- Brainstorm Solutions in our Ideation Lab
The Ideation and Simulation Lab (ISL) at the NRRC is a flexible, modular space where interdisciplinary teams gather to solve problems. This space is built to be fluid, as teams have different needs at different stages of the design process. For example, we might have to provide three different subspaces for teams to work on competing solutions, and the next day we may need a theater where participants act out scenarios where the same solutions might come into play.
- Training Simulations
The immersive experiences afforded by virtual and augmented reality offer exciting improvements upon traditional training methods. The LPRC is interested in bringing behavioral insights to training programs and refining them in the NextRetail Research Center. With the use of AR/VR technology, the insights of our members, and our ongoing collection of data, we have the capability to produce effective and innovative training applications.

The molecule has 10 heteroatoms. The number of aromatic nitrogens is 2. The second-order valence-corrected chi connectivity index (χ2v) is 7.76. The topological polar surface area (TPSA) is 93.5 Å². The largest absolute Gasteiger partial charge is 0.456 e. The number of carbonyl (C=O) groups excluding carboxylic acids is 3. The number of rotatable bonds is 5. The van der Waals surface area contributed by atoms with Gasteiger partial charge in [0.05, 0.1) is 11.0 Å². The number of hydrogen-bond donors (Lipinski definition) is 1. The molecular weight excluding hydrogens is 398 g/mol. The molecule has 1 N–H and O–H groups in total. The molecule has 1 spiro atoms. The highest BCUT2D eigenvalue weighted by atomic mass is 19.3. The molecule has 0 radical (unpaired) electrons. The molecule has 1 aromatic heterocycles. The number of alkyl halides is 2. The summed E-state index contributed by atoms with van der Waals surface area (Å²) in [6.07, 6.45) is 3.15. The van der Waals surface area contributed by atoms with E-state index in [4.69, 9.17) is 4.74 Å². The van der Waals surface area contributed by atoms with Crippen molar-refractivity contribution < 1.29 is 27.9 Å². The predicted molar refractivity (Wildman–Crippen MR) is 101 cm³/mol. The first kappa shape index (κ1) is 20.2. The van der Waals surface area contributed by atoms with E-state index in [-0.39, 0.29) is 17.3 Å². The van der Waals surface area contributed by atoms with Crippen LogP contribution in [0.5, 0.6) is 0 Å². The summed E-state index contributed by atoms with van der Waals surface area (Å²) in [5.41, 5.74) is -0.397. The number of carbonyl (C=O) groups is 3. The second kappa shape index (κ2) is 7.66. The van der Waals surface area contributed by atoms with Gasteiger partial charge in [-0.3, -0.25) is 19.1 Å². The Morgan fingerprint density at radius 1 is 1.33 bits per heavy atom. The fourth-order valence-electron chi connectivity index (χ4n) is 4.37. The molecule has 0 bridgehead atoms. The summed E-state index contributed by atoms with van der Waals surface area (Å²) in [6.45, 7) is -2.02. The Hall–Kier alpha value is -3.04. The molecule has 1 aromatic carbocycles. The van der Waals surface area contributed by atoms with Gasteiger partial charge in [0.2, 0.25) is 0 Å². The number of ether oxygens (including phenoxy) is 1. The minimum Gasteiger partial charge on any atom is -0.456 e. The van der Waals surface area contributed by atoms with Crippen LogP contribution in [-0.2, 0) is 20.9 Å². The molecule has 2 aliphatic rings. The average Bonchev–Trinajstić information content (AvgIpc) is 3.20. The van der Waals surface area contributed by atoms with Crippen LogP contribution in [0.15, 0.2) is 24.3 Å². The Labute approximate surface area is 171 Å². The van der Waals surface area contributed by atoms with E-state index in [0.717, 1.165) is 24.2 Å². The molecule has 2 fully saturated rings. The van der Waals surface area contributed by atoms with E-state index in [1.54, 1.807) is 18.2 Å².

- Build your Store Environment in VR
One of the many exciting opportunities VR allows us is to quickly redesign stores in the morning, and shop in them the same afternoon. The LPRC is working on a VR application that will be a retail sandbox for our members. The idea is to model several store environments and create a library of objects to place within these environments. Collaborations with key industry and technology partners, including Sensormatic and Nedap, allow us to develop and iterate new assets and implementations.
- Get detailed biometric and eye-tracking data to validate new ideas
Eye-tracking technology, in both virtual reality and real stores, allows us to measure what test participants really notice. For example: To test the deterrent value of a new approach to combatting shoplifting, we could simulate multiple versions in a virtual environment, and then ask test participants to perform actions in that environment. Eye-tracking allows us to map which versions offenders and customers noticed the most and returned to visually.
Further measurements like heart rate and galvanic skin response allow us to quantify an emotional response alongside eye-tracking data. This data allows us to resolve ambiguity around new approaches and important questions in the rapidly changing retail landscape.